5 Best Budget Graphics Cards (Under $50) [2020 Update]

Best Graphics Cards Under $50

If you want to improve your gaming experience, then you need to upgrade your graphics card as soon as possible.

Most computers do not come with excellent graphics cards installed.

Buying a graphics card is cheaper than buying a gaming computer altogether.

You don’t have to spend that much on one either. The best budget graphic card I found, the Gigabyte GT 420, great performance for its price.

Here is a list of more budget graphics cards. All cards on this list are less than $50, so you can be sure you’re getting a bargain.

Top 5 Best Budget Graphics Cards – 2020

1. Gigabyte GT 420 2GB Video Graphics Cards

This is possibly the best budget graphic card money can buy in our opinion. The GT 420 is inexpensive but has a core clock capacity of 700 MHz.

This graphics card is powered by the venerable NVIDIA GeForce GT 420 GPU so you can rely on this to play hardcore games.

It has 2048MB DDR3 memory and 128-bit memory, which are both integrated for better performance.

As all Gigabyte GPUs, this one works wonderfully on windows machines. It can even run editing programs like Adobe Premier Pro without having to upgrade the PSU.

However, make sure the RAM is at least above 8GB for best performance. Don’t expect this card to play 4k games.

Keep in mind that this graphics card is best used for low to medium-level graphics intensive games. It would play games like World of Warcraft or Minecraft well, but not newer titles.

In any case, this graphics card would be a significant improvement over inbuilt 4600 GPUs. You can play better games and also run office programs more efficiently.

While it has its flaws, this graphics card offers excellent value for the price.


  • Great value for money
  • Improves performance of Office programs
  • Can be used to run editing software
  • Enhances performance without requiring a PSU upgrade


  • Won’t play graphics-intensive games
  • Not suitable for new gaming titles
  • Not for Macs
Gigabyte GT 420 2GB 128-Bit DDR3 PCI Express 2.0 x 16 ATX Video Graphics Cards GV-N420-2GI REV3
Core Clock: 700 MHz; Powered by NVIDIA GeForce GT 420 GPU; Integrated with the first 2048MB DDR3 memory and 128-bit memory interface

2. EVGA GeForce 8400 GS 1024MB Video Graphics Cards

This graphics card offers some awesome features at a surprisingly low cost.

This card comes with 8 CUDA cores, 520 MHz base clock, 1024MB DDR3 memory detail, 9.6 GB/s memory bandwidth, and a 1200 MHz memory clock.

It requires a 300W or great power supply. In addition to playing games, this card is great for playing Blu Ray or HD DVD movies.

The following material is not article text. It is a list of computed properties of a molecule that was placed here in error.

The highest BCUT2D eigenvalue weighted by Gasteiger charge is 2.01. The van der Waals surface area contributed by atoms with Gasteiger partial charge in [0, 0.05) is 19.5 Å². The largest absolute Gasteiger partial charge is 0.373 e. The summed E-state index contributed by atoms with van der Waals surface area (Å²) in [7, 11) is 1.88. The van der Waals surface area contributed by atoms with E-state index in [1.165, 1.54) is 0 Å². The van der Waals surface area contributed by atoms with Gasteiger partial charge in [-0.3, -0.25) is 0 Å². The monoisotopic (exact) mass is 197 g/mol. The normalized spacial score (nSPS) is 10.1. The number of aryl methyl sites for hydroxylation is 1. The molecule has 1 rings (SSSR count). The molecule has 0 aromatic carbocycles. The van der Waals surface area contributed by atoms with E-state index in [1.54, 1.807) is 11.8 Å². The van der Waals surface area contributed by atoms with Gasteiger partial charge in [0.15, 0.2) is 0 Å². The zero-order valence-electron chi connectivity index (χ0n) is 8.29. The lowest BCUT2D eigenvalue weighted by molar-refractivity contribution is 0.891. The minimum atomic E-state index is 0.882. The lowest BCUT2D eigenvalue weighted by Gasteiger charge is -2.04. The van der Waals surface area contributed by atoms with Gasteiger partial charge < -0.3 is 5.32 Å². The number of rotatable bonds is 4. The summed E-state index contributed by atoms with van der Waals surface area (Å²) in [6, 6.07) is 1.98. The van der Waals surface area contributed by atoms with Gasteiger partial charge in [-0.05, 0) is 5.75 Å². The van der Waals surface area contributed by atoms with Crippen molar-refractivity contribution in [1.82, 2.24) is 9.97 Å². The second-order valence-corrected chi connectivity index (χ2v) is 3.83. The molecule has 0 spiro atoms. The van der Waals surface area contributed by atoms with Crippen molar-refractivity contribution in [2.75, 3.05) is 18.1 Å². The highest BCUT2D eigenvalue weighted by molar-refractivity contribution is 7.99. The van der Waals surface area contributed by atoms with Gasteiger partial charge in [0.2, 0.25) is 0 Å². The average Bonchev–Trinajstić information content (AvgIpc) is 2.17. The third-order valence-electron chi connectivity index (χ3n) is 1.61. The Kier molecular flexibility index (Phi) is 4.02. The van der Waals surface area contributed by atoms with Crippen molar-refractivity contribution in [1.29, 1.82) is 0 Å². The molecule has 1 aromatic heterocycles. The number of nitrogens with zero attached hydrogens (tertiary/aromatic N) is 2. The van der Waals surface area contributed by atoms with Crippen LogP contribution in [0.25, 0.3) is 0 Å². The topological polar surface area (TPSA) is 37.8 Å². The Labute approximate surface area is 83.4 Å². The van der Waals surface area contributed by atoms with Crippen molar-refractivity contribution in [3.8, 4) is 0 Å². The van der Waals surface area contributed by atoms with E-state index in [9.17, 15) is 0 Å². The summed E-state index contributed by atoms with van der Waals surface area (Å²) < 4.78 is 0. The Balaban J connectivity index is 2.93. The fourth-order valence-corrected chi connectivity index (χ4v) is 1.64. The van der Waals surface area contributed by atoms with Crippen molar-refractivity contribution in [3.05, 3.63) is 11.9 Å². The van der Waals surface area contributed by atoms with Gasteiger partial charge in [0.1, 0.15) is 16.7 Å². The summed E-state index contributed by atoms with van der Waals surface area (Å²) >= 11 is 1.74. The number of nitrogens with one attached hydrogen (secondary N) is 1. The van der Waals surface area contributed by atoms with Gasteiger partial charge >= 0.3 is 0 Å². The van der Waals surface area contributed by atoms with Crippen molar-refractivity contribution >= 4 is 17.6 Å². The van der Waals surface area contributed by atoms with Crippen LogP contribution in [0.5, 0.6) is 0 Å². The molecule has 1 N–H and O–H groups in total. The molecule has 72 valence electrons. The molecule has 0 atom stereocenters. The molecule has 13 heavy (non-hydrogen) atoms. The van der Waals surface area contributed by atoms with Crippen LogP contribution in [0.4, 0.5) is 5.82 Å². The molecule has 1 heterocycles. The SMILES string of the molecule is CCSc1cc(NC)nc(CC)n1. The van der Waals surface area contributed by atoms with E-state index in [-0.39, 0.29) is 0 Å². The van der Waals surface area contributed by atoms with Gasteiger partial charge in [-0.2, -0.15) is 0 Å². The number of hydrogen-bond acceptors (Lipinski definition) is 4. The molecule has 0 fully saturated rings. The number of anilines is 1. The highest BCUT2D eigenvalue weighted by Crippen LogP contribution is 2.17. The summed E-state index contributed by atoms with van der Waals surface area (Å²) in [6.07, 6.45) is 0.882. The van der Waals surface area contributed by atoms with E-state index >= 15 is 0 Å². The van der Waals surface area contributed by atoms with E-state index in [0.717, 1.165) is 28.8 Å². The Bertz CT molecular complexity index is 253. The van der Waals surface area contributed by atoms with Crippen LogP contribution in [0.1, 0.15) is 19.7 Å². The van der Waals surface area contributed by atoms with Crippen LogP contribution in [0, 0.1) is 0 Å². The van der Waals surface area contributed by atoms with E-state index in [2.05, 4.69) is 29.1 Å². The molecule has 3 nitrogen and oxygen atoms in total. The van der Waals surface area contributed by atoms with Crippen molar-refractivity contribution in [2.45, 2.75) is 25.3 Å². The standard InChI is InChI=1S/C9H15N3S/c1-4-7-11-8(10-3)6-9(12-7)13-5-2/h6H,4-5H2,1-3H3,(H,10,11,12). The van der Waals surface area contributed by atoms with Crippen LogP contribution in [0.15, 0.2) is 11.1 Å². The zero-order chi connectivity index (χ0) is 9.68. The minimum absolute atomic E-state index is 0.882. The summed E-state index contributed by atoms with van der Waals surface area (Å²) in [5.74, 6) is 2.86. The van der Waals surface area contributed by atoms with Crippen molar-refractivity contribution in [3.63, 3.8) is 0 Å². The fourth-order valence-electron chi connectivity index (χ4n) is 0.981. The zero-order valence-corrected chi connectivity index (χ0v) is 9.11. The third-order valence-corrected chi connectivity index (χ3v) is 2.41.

This graphics card is well suited for entry-level gaming. For comparison purposes, we would say this is on par with Nvidia Geforce 8400 512MB.

This card is perfect for playing back legacy titles like Doom, Counter Strike, or Half Life. It has low hardware requirements and low power requirements.

It works with both Windows and Linux systems. The card is technically compatible with Mac computers, but users may run into problems.

This EVGA works with a PSU with 300W of power supply. This is a minimal amount so most users would not need to upgrade the PSU.

One major perk is that this works with dual display monitors as long as the PC has an OS Visa or up. No other software or hardware upgrade is necessary.


  • Works with dual display
  • No significant PSU upgrade necessary
  • Compatible with both Windows and Linux machines
  • Good number of CUDA cores


  • Only good for playing legacy gaming titles
  • Minimal Mac support
EVGA 1GB GeForce 8400 GS DirectX 10 64-Bit DDR3 PCI Express 2.0 x16 HDCP Ready Video Card Model 01G-P3-1302-LR
EVGA's 24/7 Technical Support; Base Clock: 520 MHz; Memory Clock: 1200 MHz Effective; Memory Detail: 1024MB DDR3

3. MSI Gaming GeForce GT 710 Graphics Card

There is quite a bit to enjoy with this graphics card. To start with, it can support resolution up to 4096 x 2160.

So, if you want to enjoy the latest and best graphics experience, this will be the card to help you out.

Some other enviable features include a core clock capacity of 954 MHz and a video memory of 2GB DDR3.

The card also comes with VGA, DVI-D Dual Link, and HDMI connections. It is capable of supporting two display monitors as well.

Since it is equipped with a large heat sink that covers the area of the GPU and memory, you don’t have to worry about any loud noises at all.

And, thanks to the all solid capacitors, you can be certain that this card is going to last quite a while, even under full load.

The low profile design allows you to build a much smaller machine, if you are putting together a rig from scratch.

The only real downside with this graphics card is that it isn’t really suitable for games with higher graphics demands.


  • High resolution features
  • Great performance
  • Plenty of connections
  • Long lasting
  • Space saving
  • Quiet


  • Not suitable for high-intensity gaming
MSI Gaming GeForce GT 710 2GB GDRR3 64-bit HDCP Support DirectX 12 OpenGL 4.5 Heat Sink Low Profile Graphics Card (GT 710 2GD3H LP)